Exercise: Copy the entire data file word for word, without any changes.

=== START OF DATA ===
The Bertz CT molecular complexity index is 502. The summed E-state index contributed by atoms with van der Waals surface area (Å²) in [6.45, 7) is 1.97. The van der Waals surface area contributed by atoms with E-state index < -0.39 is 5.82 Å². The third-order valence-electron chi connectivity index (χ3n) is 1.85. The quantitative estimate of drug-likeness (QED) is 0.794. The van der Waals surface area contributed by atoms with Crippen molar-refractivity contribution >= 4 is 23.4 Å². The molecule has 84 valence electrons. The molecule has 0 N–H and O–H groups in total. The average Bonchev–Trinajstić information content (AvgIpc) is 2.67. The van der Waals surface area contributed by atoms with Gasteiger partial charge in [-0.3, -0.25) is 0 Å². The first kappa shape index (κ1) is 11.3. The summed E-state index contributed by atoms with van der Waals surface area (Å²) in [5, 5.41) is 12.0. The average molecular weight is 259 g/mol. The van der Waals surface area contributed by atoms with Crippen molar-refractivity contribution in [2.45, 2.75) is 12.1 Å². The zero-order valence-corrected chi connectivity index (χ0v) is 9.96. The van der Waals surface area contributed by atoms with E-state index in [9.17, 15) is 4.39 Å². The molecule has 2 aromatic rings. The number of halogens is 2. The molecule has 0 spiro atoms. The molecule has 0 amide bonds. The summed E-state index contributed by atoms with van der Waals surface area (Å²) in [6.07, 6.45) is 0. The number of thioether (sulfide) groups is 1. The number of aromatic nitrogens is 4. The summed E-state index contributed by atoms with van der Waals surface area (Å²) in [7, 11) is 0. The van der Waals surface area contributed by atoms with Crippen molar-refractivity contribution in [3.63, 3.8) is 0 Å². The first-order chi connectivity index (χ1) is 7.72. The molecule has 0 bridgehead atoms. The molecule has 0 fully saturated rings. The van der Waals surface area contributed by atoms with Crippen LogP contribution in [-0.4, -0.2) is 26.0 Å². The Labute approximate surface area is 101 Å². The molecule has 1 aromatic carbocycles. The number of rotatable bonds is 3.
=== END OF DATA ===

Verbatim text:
The Bertz CT molecular complexity index is 502. The summed E-state index contributed by atoms with van der Waals surface area (Å²) in [6.45, 7) is 1.97. The van der Waals surface area contributed by atoms with E-state index < -0.39 is 5.82 Å². The third-order valence-electron chi connectivity index (χ3n) is 1.85. The quantitative estimate of drug-likeness (QED) is 0.794. The van der Waals surface area contributed by atoms with Crippen molar-refractivity contribution >= 4 is 23.4 Å². The molecule has 84 valence electrons. The molecule has 0 N–H and O–H groups in total. The average Bonchev–Trinajstić information content (AvgIpc) is 2.67. The van der Waals surface area contributed by atoms with Gasteiger partial charge in [-0.3, -0.25) is 0 Å². The first kappa shape index (κ1) is 11.3. The summed E-state index contributed by atoms with van der Waals surface area (Å²) in [5, 5.41) is 12.0. The average molecular weight is 259 g/mol. The van der Waals surface area contributed by atoms with Crippen molar-refractivity contribution in [2.45, 2.75) is 12.1 Å². The zero-order valence-corrected chi connectivity index (χ0v) is 9.96. The van der Waals surface area contributed by atoms with E-state index in [9.17, 15) is 4.39 Å². The molecule has 2 aromatic rings. The number of halogens is 2. The molecule has 0 spiro atoms. The molecule has 0 amide bonds. The summed E-state index contributed by atoms with van der Waals surface area (Å²) in [6.07, 6.45) is 0. The number of thioether (sulfide) groups is 1. The number of aromatic nitrogens is 4. The summed E-state index contributed by atoms with van der Waals surface area (Å²) in [7, 11) is 0. The van der Waals surface area contributed by atoms with Crippen molar-refractivity contribution in [3.63, 3.8) is 0 Å². The first-order chi connectivity index (χ1) is 7.72. The molecule has 0 bridgehead atoms. The molecule has 0 fully saturated rings. The van der Waals surface area contributed by atoms with Crippen LogP contribution in [-0.4, -0.2) is 26.0 Å². The Labute approximate surface area is 101 Å². The molecule has 1 aromatic carbocycles. The number of rotatable bonds is 3.